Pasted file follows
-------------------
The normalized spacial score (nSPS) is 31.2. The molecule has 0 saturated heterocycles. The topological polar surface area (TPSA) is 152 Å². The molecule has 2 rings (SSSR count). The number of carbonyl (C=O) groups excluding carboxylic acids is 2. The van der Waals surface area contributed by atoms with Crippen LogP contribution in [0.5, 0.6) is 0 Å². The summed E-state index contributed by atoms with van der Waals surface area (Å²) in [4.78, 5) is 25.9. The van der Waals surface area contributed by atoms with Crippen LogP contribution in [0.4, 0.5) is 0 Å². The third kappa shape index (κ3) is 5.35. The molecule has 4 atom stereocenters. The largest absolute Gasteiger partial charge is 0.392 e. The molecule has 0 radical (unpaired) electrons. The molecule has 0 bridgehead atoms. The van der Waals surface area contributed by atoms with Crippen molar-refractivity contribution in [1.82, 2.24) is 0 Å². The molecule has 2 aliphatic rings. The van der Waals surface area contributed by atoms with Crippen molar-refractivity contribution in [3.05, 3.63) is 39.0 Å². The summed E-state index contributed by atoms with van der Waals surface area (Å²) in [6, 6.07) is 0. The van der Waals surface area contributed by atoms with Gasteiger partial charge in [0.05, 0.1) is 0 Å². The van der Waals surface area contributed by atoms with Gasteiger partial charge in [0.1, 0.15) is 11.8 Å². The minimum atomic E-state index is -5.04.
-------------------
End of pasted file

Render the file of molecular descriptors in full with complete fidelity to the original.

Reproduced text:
The normalized spacial score (nSPS) is 31.2. The molecule has 0 saturated heterocycles. The topological polar surface area (TPSA) is 152 Å². The molecule has 2 rings (SSSR count). The number of carbonyl (C=O) groups excluding carboxylic acids is 2. The van der Waals surface area contributed by atoms with Crippen LogP contribution in [0.5, 0.6) is 0 Å². The summed E-state index contributed by atoms with van der Waals surface area (Å²) in [4.78, 5) is 25.9. The van der Waals surface area contributed by atoms with Crippen LogP contribution in [0.4, 0.5) is 0 Å². The third kappa shape index (κ3) is 5.35. The molecule has 4 atom stereocenters. The largest absolute Gasteiger partial charge is 0.392 e. The molecule has 0 radical (unpaired) electrons. The molecule has 0 bridgehead atoms. The van der Waals surface area contributed by atoms with Crippen molar-refractivity contribution in [1.82, 2.24) is 0 Å². The molecule has 2 aliphatic rings. The van der Waals surface area contributed by atoms with Crippen molar-refractivity contribution in [3.05, 3.63) is 39.0 Å². The summed E-state index contributed by atoms with van der Waals surface area (Å²) in [6, 6.07) is 0. The van der Waals surface area contributed by atoms with Gasteiger partial charge in [0.05, 0.1) is 0 Å². The van der Waals surface area contributed by atoms with Gasteiger partial charge in [0.1, 0.15) is 11.8 Å². The minimum atomic E-state index is -5.04.